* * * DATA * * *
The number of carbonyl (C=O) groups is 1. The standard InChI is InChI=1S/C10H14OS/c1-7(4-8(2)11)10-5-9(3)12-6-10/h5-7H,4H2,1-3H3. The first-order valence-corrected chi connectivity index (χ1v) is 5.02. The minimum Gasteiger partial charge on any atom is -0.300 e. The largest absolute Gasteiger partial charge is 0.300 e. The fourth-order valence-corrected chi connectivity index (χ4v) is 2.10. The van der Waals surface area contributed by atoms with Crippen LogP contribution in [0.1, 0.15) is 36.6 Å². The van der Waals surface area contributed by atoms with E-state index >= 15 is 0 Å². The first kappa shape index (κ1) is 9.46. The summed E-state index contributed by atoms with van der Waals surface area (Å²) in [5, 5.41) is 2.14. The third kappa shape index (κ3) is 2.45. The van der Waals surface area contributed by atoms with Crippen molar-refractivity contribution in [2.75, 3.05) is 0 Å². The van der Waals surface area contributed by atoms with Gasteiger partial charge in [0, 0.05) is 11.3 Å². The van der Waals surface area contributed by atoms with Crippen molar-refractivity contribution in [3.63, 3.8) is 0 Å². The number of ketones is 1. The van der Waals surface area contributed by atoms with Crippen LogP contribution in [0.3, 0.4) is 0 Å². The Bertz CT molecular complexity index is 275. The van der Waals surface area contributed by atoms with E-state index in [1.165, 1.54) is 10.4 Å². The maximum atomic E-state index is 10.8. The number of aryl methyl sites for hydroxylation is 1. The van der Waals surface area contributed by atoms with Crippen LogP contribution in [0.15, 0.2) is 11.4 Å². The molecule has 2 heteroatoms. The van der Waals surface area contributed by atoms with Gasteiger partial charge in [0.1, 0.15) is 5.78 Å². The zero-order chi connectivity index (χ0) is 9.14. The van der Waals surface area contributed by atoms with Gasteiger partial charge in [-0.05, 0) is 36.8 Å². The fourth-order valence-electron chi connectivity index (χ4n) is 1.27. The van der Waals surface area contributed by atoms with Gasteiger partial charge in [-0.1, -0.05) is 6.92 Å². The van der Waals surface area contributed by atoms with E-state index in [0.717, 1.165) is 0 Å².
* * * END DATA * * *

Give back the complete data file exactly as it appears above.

The number of carbonyl (C=O) groups is 1. The standard InChI is InChI=1S/C10H14OS/c1-7(4-8(2)11)10-5-9(3)12-6-10/h5-7H,4H2,1-3H3. The first-order valence-corrected chi connectivity index (χ1v) is 5.02. The minimum Gasteiger partial charge on any atom is -0.300 e. The largest absolute Gasteiger partial charge is 0.300 e. The fourth-order valence-corrected chi connectivity index (χ4v) is 2.10. The van der Waals surface area contributed by atoms with Crippen LogP contribution in [0.1, 0.15) is 36.6 Å². The van der Waals surface area contributed by atoms with E-state index >= 15 is 0 Å². The first kappa shape index (κ1) is 9.46. The summed E-state index contributed by atoms with van der Waals surface area (Å²) in [5, 5.41) is 2.14. The third kappa shape index (κ3) is 2.45. The van der Waals surface area contributed by atoms with Crippen molar-refractivity contribution in [2.75, 3.05) is 0 Å². The van der Waals surface area contributed by atoms with Gasteiger partial charge in [0, 0.05) is 11.3 Å². The van der Waals surface area contributed by atoms with Crippen molar-refractivity contribution in [3.63, 3.8) is 0 Å². The number of ketones is 1. The van der Waals surface area contributed by atoms with Crippen LogP contribution in [0.3, 0.4) is 0 Å². The Bertz CT molecular complexity index is 275. The van der Waals surface area contributed by atoms with E-state index in [1.165, 1.54) is 10.4 Å². The maximum atomic E-state index is 10.8. The number of aryl methyl sites for hydroxylation is 1. The van der Waals surface area contributed by atoms with Crippen LogP contribution in [0.15, 0.2) is 11.4 Å². The molecule has 2 heteroatoms. The van der Waals surface area contributed by atoms with Gasteiger partial charge in [0.1, 0.15) is 5.78 Å². The zero-order chi connectivity index (χ0) is 9.14. The van der Waals surface area contributed by atoms with Gasteiger partial charge in [-0.05, 0) is 36.8 Å². The fourth-order valence-electron chi connectivity index (χ4n) is 1.27. The van der Waals surface area contributed by atoms with Gasteiger partial charge in [-0.1, -0.05) is 6.92 Å². The van der Waals surface area contributed by atoms with E-state index in [0.717, 1.165) is 0 Å².